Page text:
Lauren M. Sharon's answer Depending on what was said and your relationship with the person, you might want to make a police report so that incident can be documented and the police can explore the possibility of pressing charges. If it continues, or if you feel that your safety and property if threatened by the messages, you might want to consider consulting an attorney about the possibility of a restraining order.
Mark Simonds' answer It depends. If your use was marijuana, the active chemical compound (tetrahydrocannabinol, otherwise referred to as THC) can take up to 30 days to completely leave the body. Other drugs can metabolize much quicker. I’m a lawyer, not a chemist, so you may wish to conduct some research on the internet and consult with your attorney how best to proceed. I wish you the best of luck, and hope you can break your addiction.
Mark Simonds' answer It depends. Prison sentences can run consecutively, which means they may be ordered at sentencing to run one after the other (your “100 year” scenario) or concurrently, which means they all run together (your “5 year” scenario).
If a sentence of probation is ordered, it is only one term for all counts (typically 4 years for most felonies in the State of Hawai’i). In other words, you cannot be placed on consecutive terms of probation (in Hawai’i, at least).
Mark Simonds' answer A free-standing order of restitution is an order for restitution which can stand on its own, apart from the criminal case it is connected to. What this means is that the person to whom restitution is owed (the “victim” of the crime) may enforce this order against the defendant in the same way a civil judgment may be enforced. In other words, if a defendant is subject to a free-standing order of restitution has income, that income can be garnished, should the victim wish to pursue...
Peter N. Munsing's answer You can only go after her for the value of the vehicle. Presumably that was the collision that paid off the loan. If she had insurance that's all you can go after her for. Realistically, if she was on drugs in the middle of the road, do you think she will have money to pay for any judgment you get?
Barry Lloyd Sooalo's answer Short answer: yes. This can occur. The defendant would have to be indigent to have a PD. Private counsel would be there as a volunteer or pro bono and both counsel would have to consent to the dual counsel arrangement, as well as the client. Not an ideal way to proceed, but under that scenario, described herein, yes, a defendant could end up being represented by both the PD and private counsel.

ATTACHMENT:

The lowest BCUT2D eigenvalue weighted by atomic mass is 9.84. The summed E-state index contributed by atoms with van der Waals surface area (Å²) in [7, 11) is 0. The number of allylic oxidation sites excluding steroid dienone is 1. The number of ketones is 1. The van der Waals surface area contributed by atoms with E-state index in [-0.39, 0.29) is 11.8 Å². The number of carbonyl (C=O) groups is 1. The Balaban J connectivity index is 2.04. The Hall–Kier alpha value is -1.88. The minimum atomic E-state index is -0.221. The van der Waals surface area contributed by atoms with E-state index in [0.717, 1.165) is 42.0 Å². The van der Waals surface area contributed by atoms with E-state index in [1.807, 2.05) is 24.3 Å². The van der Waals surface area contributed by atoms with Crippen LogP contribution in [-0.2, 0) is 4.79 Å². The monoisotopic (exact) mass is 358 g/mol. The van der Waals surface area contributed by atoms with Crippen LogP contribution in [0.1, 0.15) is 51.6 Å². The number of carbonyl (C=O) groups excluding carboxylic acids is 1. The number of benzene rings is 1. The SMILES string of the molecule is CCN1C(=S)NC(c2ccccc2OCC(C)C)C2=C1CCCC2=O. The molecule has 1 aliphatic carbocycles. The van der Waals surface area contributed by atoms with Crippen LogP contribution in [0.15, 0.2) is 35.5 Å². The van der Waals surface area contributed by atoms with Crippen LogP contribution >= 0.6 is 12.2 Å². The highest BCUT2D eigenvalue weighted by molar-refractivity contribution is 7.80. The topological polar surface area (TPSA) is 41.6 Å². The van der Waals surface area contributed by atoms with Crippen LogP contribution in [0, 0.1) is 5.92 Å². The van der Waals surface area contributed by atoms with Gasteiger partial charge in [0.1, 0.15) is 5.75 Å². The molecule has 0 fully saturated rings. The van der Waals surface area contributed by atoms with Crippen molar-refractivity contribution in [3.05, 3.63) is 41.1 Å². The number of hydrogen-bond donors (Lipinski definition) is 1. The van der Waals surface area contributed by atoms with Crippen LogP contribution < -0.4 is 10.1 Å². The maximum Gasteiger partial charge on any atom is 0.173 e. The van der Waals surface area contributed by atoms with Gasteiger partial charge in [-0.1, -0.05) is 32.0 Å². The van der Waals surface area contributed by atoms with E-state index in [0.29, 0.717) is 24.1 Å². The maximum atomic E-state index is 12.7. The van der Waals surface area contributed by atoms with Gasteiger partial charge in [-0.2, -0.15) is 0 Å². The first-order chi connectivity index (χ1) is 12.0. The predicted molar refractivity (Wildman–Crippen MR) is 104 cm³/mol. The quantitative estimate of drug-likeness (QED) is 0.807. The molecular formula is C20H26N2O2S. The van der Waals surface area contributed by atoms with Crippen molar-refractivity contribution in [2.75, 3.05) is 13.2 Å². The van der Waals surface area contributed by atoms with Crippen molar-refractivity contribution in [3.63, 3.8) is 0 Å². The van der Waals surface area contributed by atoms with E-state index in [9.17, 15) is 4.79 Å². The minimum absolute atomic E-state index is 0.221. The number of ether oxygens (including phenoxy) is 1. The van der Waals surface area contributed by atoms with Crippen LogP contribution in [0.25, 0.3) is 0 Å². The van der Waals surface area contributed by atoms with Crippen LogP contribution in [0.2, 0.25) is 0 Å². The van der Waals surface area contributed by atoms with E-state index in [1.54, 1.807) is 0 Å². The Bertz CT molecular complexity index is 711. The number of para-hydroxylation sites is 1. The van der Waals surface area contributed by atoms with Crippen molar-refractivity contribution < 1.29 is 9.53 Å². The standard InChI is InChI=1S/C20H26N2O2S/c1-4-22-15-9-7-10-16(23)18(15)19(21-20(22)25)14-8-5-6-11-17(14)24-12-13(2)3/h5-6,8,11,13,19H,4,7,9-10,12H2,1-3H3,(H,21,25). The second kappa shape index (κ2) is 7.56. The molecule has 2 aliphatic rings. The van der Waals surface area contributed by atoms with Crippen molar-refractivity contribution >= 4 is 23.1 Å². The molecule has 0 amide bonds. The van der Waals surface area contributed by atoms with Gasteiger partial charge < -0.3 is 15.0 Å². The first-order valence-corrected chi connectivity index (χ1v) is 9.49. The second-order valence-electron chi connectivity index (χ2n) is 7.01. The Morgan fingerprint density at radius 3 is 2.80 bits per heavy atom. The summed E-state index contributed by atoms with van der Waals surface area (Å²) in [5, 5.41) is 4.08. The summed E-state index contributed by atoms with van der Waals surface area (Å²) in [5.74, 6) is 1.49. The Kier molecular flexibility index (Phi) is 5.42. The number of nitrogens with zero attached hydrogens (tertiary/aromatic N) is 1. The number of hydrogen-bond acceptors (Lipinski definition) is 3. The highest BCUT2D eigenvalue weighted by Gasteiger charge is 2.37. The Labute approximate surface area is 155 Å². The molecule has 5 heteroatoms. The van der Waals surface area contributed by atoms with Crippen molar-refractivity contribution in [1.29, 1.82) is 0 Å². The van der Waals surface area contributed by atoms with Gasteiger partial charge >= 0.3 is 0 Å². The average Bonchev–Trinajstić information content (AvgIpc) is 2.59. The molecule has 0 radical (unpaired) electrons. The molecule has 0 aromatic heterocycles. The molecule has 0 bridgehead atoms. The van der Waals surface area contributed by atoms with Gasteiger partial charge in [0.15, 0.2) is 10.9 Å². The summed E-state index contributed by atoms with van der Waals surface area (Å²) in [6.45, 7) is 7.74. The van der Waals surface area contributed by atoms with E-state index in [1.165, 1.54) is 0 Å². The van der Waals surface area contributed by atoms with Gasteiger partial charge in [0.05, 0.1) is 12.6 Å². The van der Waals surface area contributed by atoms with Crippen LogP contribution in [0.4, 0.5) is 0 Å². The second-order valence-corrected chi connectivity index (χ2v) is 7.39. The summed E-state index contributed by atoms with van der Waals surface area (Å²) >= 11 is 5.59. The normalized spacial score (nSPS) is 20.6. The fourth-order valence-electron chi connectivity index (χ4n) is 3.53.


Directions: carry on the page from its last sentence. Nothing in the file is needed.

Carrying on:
Barry Lloyd Sooalo's answer The answer to your question is yes, the Defendant can be released on Supervised Release on the facts you presented, provided, Defendant's record is limited to this arrest only and is not loaded with multiple arrests for similar conduct or charges.
Barry Lloyd Sooalo's answer Whether you are sentenced to prison or not will depend on too many factors to discuss in this forum. Your past criminal history, if any, is relevant to the Court's inquiry. Selling drugs v using drugs is also relevant to this issue. Conduct since arrest is also relevant. Fortunately for you, the Hawaii legislature recently passed a number of laws that might assist you in making sure you don't got to prison for drug offenses of the type you describe above. Your best bet at this time is to...
Barry Lloyd Sooalo's answer There are two ways to possibly change the TT conviction from a TT conviction to possibly something else. There might be other ways, but my experience tells me there are two proven methods for doing what you seek to have done. Feel free to contact my office for a further consultation regarding your matter. Barry Sooalo. 808-754-5669.
Stephen Bilkis' answer You do have a right to refuse a breathalyzer test, but the question is whether it is worth your while. By refusing the test, you can wind up being charged with your refusal (even if you are found not guilty for the DWI).
This is because when you obtained your license, you automatically agreed to take a sobriety test if it ever became necessary (by implied consent).
Failure to provide a test will cause the DMV to automatically suspend your license. The length of time will vary...
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